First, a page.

Anyone who’s been a student knows how hard it can be to scribble down everything someone else is saying. This problem is brilliantly solved by the Livescribe Pulse, a computerized pen that records as you write and digitally syncs the audio recording to the notes. Write or draw on specially patterned paper; then tap the pen on a word or sketch, and it will play back what was being said when you made those marks. The pen can also solve equations and define or translate words.
Seventy times a second, the pen photographs specially printed paper within a radius of seven millimeters, using a camera and an infrared diode behind the point to read a pattern of dots. The pen uses the photographic information to map its location against the complete pattern.
A Samsung Arm 9 processor runs the pen’s software, including the algorithms that track its position.
See how the Livescribe Pulse works.
When the pen solves an equation or translates a word, the results appear on an organic-light-emitting-diode (OLED) display. The resolution is sharp enough to display kanji characters, says Livescribe’s CEO, Jim Marggraff–an important feature for the pen’s translation function.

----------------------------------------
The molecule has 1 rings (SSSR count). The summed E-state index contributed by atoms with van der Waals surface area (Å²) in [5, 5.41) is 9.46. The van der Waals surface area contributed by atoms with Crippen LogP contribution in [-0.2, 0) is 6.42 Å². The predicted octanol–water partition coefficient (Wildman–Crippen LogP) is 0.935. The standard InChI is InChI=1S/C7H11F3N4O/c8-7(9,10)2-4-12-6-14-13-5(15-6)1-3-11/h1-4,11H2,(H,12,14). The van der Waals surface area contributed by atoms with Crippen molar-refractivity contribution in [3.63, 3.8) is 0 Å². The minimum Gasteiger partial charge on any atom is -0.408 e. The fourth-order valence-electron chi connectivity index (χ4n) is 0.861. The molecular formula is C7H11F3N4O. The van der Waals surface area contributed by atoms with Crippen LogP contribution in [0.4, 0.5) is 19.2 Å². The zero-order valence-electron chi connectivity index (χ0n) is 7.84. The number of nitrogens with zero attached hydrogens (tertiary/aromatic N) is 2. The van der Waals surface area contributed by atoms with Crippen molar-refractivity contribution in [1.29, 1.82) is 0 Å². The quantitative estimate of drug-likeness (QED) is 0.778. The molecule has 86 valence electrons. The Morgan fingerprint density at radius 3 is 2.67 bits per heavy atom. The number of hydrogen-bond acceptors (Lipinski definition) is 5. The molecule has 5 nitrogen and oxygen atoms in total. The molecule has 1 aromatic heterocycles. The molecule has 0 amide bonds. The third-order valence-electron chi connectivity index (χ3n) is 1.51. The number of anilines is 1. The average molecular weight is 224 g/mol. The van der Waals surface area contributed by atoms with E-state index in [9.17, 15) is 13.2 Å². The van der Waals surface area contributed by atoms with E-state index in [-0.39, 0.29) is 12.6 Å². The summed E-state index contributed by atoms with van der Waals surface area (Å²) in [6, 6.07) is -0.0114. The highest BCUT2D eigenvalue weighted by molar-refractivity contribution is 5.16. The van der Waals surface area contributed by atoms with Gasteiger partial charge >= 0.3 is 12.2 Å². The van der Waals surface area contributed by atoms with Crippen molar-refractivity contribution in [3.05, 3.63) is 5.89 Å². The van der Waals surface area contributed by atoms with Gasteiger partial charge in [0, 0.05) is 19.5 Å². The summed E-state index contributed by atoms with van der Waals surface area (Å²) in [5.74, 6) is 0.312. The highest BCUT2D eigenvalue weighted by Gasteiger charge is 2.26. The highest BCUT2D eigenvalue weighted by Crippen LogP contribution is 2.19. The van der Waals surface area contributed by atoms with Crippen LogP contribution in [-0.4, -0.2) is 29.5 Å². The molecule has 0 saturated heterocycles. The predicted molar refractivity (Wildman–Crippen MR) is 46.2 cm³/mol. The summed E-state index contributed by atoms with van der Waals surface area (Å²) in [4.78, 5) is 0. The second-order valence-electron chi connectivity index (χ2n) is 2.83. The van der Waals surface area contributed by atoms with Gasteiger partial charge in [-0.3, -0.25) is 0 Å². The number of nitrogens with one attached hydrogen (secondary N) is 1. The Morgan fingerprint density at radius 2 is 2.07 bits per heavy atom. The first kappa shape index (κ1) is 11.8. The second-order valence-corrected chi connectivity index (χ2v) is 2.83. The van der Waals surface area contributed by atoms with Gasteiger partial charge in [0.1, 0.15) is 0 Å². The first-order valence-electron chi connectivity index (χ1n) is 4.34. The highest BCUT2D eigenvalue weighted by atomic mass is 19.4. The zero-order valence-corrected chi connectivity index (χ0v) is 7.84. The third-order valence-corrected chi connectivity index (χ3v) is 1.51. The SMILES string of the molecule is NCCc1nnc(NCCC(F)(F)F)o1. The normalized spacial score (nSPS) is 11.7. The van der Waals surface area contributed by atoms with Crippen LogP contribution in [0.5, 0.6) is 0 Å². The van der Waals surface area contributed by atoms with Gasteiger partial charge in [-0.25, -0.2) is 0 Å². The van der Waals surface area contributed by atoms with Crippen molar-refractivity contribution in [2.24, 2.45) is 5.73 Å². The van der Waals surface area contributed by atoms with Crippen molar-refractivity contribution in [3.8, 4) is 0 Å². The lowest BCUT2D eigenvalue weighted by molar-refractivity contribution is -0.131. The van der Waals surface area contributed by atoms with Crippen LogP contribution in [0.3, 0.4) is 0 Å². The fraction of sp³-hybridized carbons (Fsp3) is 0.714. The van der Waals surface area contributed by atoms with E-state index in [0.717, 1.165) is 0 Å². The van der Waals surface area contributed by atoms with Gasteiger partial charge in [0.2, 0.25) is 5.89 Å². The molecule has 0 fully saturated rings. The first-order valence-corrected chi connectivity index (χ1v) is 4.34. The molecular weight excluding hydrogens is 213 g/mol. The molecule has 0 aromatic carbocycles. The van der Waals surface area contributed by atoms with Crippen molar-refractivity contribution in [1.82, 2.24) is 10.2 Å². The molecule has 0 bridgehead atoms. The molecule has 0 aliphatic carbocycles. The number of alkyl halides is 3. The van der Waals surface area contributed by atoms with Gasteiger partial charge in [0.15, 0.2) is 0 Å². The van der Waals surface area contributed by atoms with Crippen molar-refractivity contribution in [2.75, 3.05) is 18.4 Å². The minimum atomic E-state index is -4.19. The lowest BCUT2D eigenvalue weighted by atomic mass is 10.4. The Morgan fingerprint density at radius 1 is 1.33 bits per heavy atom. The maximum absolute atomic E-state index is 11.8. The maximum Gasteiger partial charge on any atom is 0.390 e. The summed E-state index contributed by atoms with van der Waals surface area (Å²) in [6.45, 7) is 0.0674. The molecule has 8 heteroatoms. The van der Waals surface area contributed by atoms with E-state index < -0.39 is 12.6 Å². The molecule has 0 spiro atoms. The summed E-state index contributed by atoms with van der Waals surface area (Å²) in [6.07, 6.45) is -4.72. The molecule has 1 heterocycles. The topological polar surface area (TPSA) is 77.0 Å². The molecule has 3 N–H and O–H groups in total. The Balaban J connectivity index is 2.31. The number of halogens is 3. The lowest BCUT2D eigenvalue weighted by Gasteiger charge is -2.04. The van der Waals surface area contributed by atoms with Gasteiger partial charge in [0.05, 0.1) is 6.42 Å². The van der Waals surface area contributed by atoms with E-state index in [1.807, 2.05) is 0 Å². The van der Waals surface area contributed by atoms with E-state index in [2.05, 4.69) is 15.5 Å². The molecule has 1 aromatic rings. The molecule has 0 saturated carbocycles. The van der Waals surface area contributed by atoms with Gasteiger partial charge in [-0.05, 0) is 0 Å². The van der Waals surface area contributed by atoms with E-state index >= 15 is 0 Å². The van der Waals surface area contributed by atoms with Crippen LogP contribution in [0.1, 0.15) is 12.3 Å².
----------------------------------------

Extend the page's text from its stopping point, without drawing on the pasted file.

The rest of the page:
With either one or two gigabytes of memory (depending on the model), the pen can store more than 100 hours of recorded audio. It also stores images of what it has written. By connecting the pen to a USB-enabled dock, users can upload all that data to a PC or transfer 250 megabytes of it to Livescribe’s online storage facility. A desktop application can then be used to search stored images of handwritten notes by keyword.
E. Recording Headset
The pen comes with a headset that the user can wear while recording. Microphones in the headset record sound on two tracks, capturing the distinct audio signal received by each ear. When the user plays back the stereo recording, the directional cues make it easier to sort out sounds recorded under less than ideal circumstances, such as a lecture taped from the back of a room.
Livescribe plans to maintain a clearinghouse online where users can download new applications, some created by the company and others by users. (Anyone who can program in Java can write software for the pen.)
The pen is designed to write on paper printed with a very faint pattern of dots. (A notebook comes with the pen, and users can print the pattern onto plain paper using their own printers.) Licensed from the Swedish company Anoto, the pattern consists of dots about 100 micrometers in diameter, arranged 0.3 millimeters apart. Three square millimeters’ worth of dots is enough to define a specific position in the pattern–a position that the pen can track as it moves over the paper. Each printed page has its own unique pattern–actually, a unique portion of a single, nonrepeating pattern big enough to cover Europe and Asia. The pattern can be extended if necessary, so Livescribe doesn’t anticipate running out of dots anytime soon.
Image Credit: Toby Pederson